Phase I - Cleaning Bones
September 18, 2012
Here we go! Our "Whale 68 Articulation Project" is finally underway. Over the past 11 years, park staff and volunteers have spent over a thousand hours flensing and cleaning her bones in hopes of one day putting her back together for education. This has been no easy task as whale bones are big, heavy, and very greasy. But over time, and by using many different methods, the bones are now ready for final cleaning and repair.
In April, the park hired two Whale Education Specialists to dedicate the time needed to get Whale 68's bones from storage to display. Her enormous skeleton will be put back together in two stages, we call them Phase I and Phase II. Phase I is the final cleaning, repair, and fabrication (replacement) of the skeleton. Phase II is the articulation and display.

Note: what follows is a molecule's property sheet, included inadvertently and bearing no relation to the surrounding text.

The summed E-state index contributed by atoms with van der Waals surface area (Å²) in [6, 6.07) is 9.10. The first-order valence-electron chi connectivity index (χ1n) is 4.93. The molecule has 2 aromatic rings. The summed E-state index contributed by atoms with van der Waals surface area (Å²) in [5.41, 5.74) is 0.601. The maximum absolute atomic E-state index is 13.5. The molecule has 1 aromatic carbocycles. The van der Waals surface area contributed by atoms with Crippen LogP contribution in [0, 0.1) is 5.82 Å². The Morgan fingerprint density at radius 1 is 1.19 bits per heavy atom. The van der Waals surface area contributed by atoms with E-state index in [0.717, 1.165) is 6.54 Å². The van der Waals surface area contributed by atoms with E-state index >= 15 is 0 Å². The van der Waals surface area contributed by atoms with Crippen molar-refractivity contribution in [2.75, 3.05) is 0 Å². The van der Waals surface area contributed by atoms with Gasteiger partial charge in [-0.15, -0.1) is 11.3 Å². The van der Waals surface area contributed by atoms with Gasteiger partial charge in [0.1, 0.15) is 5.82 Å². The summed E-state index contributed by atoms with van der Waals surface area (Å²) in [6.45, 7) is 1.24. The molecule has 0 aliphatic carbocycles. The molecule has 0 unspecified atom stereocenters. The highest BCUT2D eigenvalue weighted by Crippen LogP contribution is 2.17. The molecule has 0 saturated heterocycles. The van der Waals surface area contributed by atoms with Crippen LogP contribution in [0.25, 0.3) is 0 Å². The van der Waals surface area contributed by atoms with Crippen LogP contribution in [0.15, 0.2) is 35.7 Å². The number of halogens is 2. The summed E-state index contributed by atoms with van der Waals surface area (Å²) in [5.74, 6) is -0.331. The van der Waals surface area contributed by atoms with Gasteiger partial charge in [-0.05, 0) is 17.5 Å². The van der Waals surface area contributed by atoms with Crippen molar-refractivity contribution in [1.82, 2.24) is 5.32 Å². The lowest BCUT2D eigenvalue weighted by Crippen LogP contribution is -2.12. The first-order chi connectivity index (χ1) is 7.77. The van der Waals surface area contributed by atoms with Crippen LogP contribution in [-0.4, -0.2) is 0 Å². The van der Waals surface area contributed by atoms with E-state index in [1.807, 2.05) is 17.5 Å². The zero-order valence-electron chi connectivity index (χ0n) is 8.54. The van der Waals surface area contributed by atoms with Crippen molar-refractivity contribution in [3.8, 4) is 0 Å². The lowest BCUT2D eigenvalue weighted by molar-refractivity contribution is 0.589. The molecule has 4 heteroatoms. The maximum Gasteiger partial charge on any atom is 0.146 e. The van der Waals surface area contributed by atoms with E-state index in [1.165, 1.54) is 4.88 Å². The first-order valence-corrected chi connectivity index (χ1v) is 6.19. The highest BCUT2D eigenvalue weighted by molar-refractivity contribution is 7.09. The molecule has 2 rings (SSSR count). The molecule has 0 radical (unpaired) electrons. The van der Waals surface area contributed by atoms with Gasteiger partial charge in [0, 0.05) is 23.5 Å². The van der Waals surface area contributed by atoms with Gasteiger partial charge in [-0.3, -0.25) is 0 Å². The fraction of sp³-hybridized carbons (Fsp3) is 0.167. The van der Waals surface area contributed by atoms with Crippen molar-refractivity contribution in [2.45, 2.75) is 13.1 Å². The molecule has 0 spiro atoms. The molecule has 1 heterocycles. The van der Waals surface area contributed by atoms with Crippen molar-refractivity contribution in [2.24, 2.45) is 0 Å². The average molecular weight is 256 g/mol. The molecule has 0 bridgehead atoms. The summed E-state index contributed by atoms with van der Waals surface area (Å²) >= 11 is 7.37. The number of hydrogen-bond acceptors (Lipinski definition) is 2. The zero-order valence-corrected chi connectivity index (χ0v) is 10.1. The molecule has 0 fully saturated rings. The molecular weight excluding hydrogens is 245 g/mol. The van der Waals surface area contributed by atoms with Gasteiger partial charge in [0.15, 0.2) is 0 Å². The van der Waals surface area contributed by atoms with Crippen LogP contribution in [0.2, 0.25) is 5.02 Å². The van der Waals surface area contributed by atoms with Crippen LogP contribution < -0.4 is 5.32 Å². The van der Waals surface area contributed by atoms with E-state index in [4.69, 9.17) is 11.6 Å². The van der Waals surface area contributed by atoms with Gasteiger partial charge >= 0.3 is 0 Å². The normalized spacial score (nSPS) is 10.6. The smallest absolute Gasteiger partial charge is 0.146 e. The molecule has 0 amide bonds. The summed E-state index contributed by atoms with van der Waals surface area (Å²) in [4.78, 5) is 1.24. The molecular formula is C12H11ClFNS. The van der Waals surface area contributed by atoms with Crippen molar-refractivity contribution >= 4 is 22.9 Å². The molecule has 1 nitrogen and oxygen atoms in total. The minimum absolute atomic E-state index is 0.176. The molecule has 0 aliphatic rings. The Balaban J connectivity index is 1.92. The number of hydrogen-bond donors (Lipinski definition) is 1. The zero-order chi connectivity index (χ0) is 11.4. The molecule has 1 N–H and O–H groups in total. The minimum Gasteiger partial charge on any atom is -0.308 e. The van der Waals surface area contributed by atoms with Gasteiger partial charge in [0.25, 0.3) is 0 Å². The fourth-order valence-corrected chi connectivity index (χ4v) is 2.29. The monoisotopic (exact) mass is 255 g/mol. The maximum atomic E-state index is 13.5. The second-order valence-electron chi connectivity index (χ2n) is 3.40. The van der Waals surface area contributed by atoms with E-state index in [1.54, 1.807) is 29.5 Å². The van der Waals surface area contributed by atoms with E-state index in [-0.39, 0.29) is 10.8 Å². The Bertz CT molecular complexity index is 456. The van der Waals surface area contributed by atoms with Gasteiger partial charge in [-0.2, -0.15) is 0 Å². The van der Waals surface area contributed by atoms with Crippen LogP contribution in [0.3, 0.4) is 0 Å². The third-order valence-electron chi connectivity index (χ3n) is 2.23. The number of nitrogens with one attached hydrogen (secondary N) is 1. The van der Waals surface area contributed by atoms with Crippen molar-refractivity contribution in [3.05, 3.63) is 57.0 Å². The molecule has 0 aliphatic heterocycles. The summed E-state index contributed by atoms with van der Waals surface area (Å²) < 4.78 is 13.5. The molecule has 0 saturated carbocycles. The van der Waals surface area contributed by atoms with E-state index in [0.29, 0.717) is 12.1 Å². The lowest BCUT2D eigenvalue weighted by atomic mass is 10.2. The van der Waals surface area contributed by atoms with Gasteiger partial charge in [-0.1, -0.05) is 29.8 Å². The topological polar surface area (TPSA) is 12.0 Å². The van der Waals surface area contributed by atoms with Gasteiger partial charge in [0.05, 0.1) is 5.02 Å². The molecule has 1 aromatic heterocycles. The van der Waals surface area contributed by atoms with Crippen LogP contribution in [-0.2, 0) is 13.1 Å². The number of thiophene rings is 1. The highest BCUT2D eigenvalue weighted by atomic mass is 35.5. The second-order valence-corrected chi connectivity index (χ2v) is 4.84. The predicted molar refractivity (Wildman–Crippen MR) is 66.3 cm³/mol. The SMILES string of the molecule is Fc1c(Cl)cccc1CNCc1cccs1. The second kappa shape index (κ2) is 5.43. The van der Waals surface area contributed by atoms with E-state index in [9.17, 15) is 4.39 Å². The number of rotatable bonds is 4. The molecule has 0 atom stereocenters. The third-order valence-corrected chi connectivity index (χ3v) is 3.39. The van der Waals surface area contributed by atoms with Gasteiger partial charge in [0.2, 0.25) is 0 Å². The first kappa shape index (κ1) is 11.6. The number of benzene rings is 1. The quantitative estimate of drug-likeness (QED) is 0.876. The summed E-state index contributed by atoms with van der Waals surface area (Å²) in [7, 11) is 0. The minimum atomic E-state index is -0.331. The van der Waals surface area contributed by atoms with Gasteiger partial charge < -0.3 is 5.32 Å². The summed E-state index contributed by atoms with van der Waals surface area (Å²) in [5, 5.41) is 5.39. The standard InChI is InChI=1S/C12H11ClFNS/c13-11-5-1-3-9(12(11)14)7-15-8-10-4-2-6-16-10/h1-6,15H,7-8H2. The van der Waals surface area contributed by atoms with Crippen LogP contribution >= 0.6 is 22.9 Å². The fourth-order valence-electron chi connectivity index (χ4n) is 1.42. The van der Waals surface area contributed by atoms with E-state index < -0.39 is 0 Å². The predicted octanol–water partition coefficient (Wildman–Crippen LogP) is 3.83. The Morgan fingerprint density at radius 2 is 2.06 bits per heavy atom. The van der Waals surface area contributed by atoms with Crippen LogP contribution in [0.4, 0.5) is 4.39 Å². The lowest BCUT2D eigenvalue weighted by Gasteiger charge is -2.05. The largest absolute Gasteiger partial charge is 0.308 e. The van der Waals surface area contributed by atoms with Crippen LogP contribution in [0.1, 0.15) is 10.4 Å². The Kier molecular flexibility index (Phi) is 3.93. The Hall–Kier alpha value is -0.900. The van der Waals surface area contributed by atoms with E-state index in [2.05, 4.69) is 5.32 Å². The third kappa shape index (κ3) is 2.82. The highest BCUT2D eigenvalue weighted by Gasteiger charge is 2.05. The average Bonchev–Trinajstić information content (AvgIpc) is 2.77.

Phase I "officially" began last week with the award of contract to Dan DenDanto of "Whales and Nails." He will be traveling to Glacier Bay this week to begin the process of transporting Whale 68's bones to Maine for final cleaning and restoration. Dan has been cleaning, articulating and restoring whale skeletons professionally since 1993 - www.whalesandnails.com . The park is very excited to have Dan join our Whale Team!
Over the next two weeks, the bones will be inventoried and carefully packed into trucks, ferried to Juneau then Bellingham, then driven across the country. It will be a long journey, but we're sure Dan will be sharing her story along the way!
Stay tuned as we have fun with local students tomorrow with an on-site field trip. We are going to be pulling bones out of the ocean
Check out our Whale 68 Project Webpage!
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Did You Know?
The Pacific Spiny Lumpsucker is a favorite discovery for divers in Southeast Alaska. They are poor swimmers, spending much of their time attached to the bottom by a sucker evolved from pelvic fins.